Are you unintentionally engaging in behaviors that are minimizing your presence and detracting from your message? In our feedback-rich women’s leadership program, we make sure women get helpful feedback on what behaviors and habits are adding or detracting from their presence. You may not even be aware of the habits that are getting in your way, so ask a colleague to give you honest feedback on how you can improve. Some common communication traps that you may be falling into include:
Read our blog post 10 Common Habits That Minimize Your Leadership Presence for more damaging habits to watch out for.
The goal is to strike a balance between exuding confidence and power with showing warmth and openness. If you’re confident without warmth, you may come off as cold or arrogant. If you’re warm without confidence, people may question your ability to drive results.
You can demonstrate both by bringing your shoulders back and holding your head high while making eye contact, smiling and sharing your wisdom.
Ironically, one of the best ways to increase your visibility and presence as a rising leader is to focus on others. Having a strong presence isn’t about being the loudest person in the room but rather about knowing when to speak up and have an opinion and when to ask questions and actively listen. Enter each conversation with the goal of finding some way to help the other person. The minute you take the focus off promoting yourself and put it on making others feel comfortable, valued and supported, you dramatically improve your ability to connect and make an impact.
Growing as a leader requires you to constantly push beyond the boundaries of your comfort zone. This means you may repeatedly find yourself having to silence that inner critic and step into your power as you rise to meet new challenges. Before going into a meeting or having an important conversation, take some time to ground yourself with a few deep breaths and think about how you want to show up and be perceived. This preparation can make the difference between appearing scattered and indecisive or powerful and persuasive.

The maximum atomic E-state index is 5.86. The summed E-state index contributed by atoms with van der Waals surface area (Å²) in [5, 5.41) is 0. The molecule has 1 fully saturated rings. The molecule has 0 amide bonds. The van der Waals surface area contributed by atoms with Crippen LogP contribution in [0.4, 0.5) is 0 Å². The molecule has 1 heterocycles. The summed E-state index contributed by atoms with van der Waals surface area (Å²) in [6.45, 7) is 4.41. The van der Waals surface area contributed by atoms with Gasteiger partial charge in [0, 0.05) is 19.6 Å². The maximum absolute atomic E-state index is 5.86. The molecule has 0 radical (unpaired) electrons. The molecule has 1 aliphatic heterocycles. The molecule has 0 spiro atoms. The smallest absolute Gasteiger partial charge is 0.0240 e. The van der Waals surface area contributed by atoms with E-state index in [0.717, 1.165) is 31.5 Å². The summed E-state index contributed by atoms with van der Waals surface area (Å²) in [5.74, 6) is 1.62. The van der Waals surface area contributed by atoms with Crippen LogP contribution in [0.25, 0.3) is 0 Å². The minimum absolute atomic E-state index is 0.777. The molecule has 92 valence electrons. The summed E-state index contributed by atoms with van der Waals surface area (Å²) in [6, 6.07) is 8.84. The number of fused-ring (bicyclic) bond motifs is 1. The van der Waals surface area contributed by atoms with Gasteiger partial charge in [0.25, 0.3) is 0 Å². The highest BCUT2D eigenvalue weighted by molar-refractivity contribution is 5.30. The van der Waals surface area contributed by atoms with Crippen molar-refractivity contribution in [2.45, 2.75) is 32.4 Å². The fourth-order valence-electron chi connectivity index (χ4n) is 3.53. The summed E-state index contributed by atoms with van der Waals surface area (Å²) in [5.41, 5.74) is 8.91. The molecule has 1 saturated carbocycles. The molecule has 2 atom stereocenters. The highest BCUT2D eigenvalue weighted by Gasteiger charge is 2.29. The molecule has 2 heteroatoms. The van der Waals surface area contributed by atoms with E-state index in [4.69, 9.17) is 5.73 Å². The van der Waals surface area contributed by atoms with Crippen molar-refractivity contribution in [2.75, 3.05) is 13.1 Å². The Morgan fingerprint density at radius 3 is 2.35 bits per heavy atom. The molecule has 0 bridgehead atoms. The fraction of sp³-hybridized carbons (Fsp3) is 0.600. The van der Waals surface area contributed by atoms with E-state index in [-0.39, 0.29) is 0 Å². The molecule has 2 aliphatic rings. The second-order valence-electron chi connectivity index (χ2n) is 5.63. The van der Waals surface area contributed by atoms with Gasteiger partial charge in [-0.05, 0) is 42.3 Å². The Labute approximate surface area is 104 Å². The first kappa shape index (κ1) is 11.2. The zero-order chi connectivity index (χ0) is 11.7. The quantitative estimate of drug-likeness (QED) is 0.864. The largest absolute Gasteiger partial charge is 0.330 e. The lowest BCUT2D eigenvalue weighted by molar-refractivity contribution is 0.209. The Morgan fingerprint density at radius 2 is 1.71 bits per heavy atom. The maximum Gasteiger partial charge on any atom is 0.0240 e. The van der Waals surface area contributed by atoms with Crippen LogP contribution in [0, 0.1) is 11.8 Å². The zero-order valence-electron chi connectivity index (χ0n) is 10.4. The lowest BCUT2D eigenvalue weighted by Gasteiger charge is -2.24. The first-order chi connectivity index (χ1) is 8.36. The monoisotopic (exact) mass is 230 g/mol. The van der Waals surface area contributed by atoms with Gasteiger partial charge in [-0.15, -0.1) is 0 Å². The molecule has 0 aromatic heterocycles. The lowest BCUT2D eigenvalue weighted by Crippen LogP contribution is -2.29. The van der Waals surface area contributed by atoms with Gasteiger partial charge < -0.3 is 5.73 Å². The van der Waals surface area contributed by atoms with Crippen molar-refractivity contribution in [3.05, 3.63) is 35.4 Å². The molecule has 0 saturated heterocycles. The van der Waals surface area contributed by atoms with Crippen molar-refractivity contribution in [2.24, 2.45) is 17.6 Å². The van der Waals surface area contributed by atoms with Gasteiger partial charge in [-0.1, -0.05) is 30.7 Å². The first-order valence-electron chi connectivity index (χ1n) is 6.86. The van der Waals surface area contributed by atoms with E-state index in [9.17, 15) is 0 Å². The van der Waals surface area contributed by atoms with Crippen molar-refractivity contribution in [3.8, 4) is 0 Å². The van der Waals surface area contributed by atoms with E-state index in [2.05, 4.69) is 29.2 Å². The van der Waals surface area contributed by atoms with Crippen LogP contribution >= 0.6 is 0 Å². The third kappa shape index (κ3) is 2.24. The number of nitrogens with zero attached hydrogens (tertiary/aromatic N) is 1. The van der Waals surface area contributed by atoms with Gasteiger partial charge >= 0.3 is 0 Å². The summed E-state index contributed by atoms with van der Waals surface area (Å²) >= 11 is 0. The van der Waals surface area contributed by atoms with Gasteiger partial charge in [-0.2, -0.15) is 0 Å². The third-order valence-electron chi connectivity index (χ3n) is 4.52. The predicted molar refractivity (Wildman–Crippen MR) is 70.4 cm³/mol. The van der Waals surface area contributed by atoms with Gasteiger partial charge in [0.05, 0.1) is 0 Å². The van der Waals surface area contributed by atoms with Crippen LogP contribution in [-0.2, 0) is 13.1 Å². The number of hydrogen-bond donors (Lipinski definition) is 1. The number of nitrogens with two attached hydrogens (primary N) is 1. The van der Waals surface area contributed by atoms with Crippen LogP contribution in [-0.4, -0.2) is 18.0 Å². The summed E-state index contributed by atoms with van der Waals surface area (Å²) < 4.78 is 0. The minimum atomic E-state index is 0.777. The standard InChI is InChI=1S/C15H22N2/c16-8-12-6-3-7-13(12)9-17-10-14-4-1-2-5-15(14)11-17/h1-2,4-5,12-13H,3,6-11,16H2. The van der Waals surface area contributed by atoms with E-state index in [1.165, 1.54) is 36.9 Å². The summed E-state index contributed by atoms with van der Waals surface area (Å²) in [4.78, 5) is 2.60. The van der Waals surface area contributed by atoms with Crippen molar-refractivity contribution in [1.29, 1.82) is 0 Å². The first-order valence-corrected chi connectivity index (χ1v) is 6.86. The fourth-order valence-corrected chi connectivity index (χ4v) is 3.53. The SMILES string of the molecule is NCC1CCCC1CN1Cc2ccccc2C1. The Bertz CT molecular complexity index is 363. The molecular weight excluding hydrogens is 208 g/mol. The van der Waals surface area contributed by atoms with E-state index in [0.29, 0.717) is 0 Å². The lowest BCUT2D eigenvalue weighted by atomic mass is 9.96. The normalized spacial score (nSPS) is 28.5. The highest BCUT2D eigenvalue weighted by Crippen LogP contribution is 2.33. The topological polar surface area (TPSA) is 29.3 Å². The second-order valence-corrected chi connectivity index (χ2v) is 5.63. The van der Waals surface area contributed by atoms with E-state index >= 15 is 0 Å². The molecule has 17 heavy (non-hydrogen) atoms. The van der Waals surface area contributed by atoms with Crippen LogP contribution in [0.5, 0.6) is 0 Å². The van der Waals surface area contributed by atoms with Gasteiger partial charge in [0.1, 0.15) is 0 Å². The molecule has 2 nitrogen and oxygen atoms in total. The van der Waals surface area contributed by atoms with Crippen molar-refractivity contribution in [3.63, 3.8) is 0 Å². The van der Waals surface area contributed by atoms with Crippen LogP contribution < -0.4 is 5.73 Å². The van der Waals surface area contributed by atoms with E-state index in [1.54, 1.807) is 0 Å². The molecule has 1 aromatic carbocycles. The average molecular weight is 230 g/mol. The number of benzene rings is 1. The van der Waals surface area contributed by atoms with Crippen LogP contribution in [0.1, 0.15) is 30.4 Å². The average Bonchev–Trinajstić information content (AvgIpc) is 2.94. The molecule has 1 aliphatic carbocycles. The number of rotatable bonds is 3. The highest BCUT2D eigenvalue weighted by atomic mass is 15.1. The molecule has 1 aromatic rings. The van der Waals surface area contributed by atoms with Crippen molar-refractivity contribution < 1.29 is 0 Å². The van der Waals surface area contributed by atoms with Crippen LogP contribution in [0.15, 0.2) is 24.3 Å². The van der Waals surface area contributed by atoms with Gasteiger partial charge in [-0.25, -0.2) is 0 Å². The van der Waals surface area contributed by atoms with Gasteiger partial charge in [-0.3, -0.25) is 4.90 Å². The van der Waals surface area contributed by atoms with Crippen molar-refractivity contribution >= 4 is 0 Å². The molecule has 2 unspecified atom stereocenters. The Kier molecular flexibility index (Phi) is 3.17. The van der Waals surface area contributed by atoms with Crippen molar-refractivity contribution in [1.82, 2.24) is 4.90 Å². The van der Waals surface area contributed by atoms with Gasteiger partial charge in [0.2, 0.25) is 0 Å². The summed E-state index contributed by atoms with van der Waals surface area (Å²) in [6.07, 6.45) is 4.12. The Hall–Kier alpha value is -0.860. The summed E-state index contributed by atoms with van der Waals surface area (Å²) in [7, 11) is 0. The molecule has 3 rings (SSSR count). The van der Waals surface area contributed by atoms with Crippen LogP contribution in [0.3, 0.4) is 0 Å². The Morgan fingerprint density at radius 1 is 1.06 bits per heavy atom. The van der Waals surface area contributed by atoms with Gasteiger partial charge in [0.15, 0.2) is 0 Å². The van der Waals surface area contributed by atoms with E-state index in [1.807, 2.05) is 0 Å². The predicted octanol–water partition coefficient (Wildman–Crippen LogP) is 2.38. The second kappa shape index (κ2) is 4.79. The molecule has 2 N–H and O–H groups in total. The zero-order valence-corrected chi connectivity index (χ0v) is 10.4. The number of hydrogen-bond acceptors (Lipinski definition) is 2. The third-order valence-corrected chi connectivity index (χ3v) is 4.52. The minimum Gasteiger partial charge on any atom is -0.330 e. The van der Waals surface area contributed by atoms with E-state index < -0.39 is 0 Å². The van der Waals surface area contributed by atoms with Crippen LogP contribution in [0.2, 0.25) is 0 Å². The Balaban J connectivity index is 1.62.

When you feel nerves or self-doubt begin to creep in, think about a time when you successfully navigated a challenge or got great feedback. Focus on what happened, how you felt, and what that experience was like. Research shows that recalling a time when you felt successful or accomplished can increase your level of confidence in the present moment.
Another helpful strategy is to think about a leader who you admire and ask yourself:
Now that you’ve silenced your inner critic, defined your leadership brand and strengthened your communication skills – it’s time to take action! Set specific goals that challenge you to overcome your fears and be seen as a leader. As you continuously overcome new challenges, your confidence will grow and you’ll expand your capacity to lead.
“Women rarely do something unless they feel 100% certain they can, and men only have to feel like they’re 60% certain. But if a woman and a man go and take the same exam, women will do just as well or better. As women, it’s easy to opt out of things that make us nervous, but we should develop a mindset of, “I’m going to say yes,” and then go freak out in my office or stairwell and figure out how to make it happen. Say yes. Act like the leader you want to be.” – Allison Kluger, Lecturer at Stanford’s Graduate School of Business.
Keisha was a marketing director at a global entertainment company and a participant in our HNS Accelerate program. She was hard-working and had formed great relationships at work. But her 360 revealed that she would often clam up in meetings with senior leadership. Keisha’s coach helped her gain awareness of the self-limiting beliefs that were impacting her presence. Keisha began challenging those beliefs and set a goal to contribute multiple times in every meeting, no matter the level of participants. And she found that people welcomed her ideas and solutions. She realized her colleagues needed her input and that having a more confident presence made it more likely that others would listen to her input. By the end of the program, the CMO had noticed Kim’s enhanced presence and had short-listed her for a promotion.
Remember that developing your leadership presence is an ongoing process. While many of the world’s top leaders make it look effortless, it’s often the result of years of deliberate practice, intensive feedback and real-world experience. Start today by taking a few small steps and pay attention to the results. As your influence increases, others will begin to treat you with new respect and before you know it, you’ll be a role model for others.